Mercury is very toxic and exceedingly bioaccumulative. Its presence adversely affects the marine environment and hence many studies are directed towards the distribution of mercury in water environment. Major sources of mercury pollution include anthropogenic activities such as agriculture, municipal wastewater discharges, mining, incineration, and discharges of industrial wastewater Chen et al. Mercury exists mainly in three forms: metallic elements, inorganic salts and organic compounds, each of which possesses different toxicity and bioavailability. These forms of mercury are present widely in water resources such as lakes, rivers and oceans where they are taken up by the microorganisms and get transformed into methyl mercury within the microorganism, eventually undergoing biomagnification causing significant disturbance to aquatic lives.

Consumption of this contaminated aquatic animal is the major route of human exposure to methyl mercury Trasande et al. Mercury is extensively used in thermometers, barometers, pyrometers, hydrometers, mercury arc lamps, fluorescent lamps and as a catalyst. It is also being used in pulp and paper industries, as a component of batteries and in dental preparations such as amalgams.

6 Side Effects of Too Much Vitamin D

The global usage of mercury for various applications total in 3, metric tons. Mercury is well known as a hazardous metal and its toxicity is a common cause of acute heavy metal poisoning with cases of 3, in by the American Association of Poison Control Centers. Methylmercury is a neurotoxic compound which is responsible for microtubule destruction, mitochondrial damage, lipid peroxidation and accumulation of neurotoxic molecules such as serotonin, aspartate, and glutamate Patrick, The total amount of mercury emission into the environment has been assessed at 2, metric tons annually Ferrara et al.

Animals which are exposed to toxic mercury have shown adverse neurological and behavioral changes. Rabbits when exposed to The brain remains the target organ for mercury, yet it can impair any organ and lead to malfunctioning of nerves, kidneys and muscles. It can cause disruption to the membrane potential and interrupt with intracellular calcium homeostasis. Mercury binds to freely available thiols as the stability constants are high Patrick, Mercury vapors can cause bronchitis, asthma and temporary respiratory problems.

Mercury plays a key role in damaging the tertiary and quaternary protein structure and alters the cellular function by attaching to the selenohydryl and sulfhydryl groups which undergo reaction with methyl mercury and hamper the cellular structure. It also intervenes with the process of transcription and translation resulting in the disappearance of ribosomes and eradication of endoplasmic reticulum and the activity of natural killer cells.

The cellular integrity is also affected causing free radical formation.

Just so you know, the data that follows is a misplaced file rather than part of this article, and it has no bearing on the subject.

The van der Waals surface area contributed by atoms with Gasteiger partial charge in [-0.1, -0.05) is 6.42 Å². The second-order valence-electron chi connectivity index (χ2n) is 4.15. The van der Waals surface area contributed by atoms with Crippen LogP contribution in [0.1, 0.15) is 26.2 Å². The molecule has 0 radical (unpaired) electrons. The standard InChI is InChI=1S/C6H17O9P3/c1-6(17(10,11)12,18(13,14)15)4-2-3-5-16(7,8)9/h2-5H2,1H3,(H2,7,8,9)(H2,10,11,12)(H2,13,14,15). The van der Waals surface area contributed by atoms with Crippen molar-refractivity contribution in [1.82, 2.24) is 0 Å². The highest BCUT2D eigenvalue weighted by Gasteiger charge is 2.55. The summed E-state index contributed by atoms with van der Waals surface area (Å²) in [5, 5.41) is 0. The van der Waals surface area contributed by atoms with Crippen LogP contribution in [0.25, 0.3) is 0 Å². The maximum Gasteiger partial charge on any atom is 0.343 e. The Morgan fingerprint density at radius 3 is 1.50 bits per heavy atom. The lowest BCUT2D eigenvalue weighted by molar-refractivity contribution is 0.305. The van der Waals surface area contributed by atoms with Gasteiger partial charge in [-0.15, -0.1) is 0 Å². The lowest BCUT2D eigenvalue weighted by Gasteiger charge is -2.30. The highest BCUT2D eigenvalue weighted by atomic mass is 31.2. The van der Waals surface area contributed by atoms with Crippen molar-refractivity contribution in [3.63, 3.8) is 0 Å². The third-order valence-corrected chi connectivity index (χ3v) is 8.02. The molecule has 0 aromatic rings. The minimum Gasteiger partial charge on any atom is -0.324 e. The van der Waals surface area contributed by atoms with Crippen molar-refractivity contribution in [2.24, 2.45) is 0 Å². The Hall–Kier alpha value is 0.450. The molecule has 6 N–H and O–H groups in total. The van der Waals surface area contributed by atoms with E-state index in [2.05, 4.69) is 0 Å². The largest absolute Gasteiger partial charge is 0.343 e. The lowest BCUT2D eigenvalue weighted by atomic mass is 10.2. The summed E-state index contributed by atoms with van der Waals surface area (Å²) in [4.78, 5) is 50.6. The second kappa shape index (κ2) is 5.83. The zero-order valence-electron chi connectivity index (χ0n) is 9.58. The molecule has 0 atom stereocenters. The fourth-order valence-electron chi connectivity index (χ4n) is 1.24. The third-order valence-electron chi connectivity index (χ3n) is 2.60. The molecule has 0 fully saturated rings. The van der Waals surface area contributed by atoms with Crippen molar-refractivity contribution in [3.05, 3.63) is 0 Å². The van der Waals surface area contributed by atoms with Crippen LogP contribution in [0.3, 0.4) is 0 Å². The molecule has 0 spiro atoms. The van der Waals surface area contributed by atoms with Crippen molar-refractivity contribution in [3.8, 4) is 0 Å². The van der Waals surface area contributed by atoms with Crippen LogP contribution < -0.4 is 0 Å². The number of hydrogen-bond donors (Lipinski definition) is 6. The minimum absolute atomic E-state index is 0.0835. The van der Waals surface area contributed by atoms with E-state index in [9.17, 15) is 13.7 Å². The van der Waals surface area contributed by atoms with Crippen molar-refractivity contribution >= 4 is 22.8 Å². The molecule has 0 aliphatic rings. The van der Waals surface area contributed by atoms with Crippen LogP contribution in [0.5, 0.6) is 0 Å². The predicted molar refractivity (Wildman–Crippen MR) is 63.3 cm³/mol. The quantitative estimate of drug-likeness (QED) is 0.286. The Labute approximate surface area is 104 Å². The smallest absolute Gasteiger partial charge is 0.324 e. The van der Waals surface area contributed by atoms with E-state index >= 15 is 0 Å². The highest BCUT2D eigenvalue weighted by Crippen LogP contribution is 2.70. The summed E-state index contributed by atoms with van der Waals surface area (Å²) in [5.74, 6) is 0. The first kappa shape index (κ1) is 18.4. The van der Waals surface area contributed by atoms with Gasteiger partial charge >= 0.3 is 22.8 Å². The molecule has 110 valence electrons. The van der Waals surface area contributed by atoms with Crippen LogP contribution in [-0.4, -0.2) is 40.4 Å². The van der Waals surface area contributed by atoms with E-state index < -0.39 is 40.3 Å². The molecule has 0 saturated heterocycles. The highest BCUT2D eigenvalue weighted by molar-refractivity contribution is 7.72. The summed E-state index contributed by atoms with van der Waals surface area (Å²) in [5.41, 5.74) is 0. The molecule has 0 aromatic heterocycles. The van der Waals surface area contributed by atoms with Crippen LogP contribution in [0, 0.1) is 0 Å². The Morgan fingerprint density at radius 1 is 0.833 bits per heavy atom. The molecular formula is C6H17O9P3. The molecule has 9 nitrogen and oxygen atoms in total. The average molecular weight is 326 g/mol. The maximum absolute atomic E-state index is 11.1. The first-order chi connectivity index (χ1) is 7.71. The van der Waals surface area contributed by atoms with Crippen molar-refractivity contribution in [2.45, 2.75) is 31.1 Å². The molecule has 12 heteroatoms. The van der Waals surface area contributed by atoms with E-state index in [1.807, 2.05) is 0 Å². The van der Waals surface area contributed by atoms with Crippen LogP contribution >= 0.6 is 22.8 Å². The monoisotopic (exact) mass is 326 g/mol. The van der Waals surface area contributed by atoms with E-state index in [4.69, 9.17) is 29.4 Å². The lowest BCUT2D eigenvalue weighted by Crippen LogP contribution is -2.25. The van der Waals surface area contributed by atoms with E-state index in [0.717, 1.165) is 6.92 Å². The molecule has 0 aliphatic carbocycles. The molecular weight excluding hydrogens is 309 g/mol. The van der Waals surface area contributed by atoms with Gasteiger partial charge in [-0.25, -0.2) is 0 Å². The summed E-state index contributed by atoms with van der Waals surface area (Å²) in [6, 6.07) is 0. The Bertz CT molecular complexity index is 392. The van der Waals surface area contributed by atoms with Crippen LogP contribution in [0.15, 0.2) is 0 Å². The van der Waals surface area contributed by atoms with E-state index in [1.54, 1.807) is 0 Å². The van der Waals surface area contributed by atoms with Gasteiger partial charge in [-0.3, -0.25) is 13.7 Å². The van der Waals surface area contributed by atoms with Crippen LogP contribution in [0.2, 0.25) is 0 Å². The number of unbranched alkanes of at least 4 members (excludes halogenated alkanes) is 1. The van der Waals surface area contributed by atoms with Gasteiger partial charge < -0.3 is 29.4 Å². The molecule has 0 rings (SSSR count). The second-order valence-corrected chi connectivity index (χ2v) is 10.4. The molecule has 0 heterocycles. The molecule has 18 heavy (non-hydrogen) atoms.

System Of A Down - Chop Suey!

The basis for heavy metal chelation is that even though the mercury sulfhydryl bond is stable and divided to surrounding sulfhydryl consisting ligands, it also contributes free sulfhydryl groups to promote metal mobility within the ligands Bernhoft, It is a by-product of zinc production which humans or animals may get exposed to at work or in the environment. Once this metal gets absorbed by humans, it will accumulate inside the body throughout life. This metal was first used in World War I as a substitute for tin and in paint industries as a pigment.

In today's scenario, it is also being used in rechargeable batteries, for special alloys production and also present in tobacco smoke. About three-fourths of cadmium is used in alkaline batteries as an electrode component, the remaining part is used in coatings, pigments and platings and as a plastic stabilizer. Humans may get exposed to this metal primarily by inhalation and ingestion and can suffer from acute and chronic intoxications.

Cadmium distributed in the environment will remain in soils and sediments for several decades. Plants gradually take up these metals which get accumulated in them and concentrate along the food chain, reaching ultimately the human body. Researches have shown that in China the total area polluted by cadmium is more than 11, hectares and its annual amount of industrial waste of cadmium discharged into the environment is assessed to be more than tons.

In Japan and China, environmental cadmium exposure is comparatively higher than in any other country Han et al.


  1. Daily Source of Strength!
  2. Did You Know?;
  3. AMSCI ICON NAVIGATION:.
  4. Naughty Drinks The Bartenders Guide;

Cadmium is predominantly found in fruits and vegetables due to its high rate of soil-to-plant transfer Satarug et al. Cadmium is a highly toxic nonessential heavy metal that is well recognized for its adverse influence on the enzymatic systems of cells, oxidative stress and for inducing nutritional deficiency in plants Irfan et al.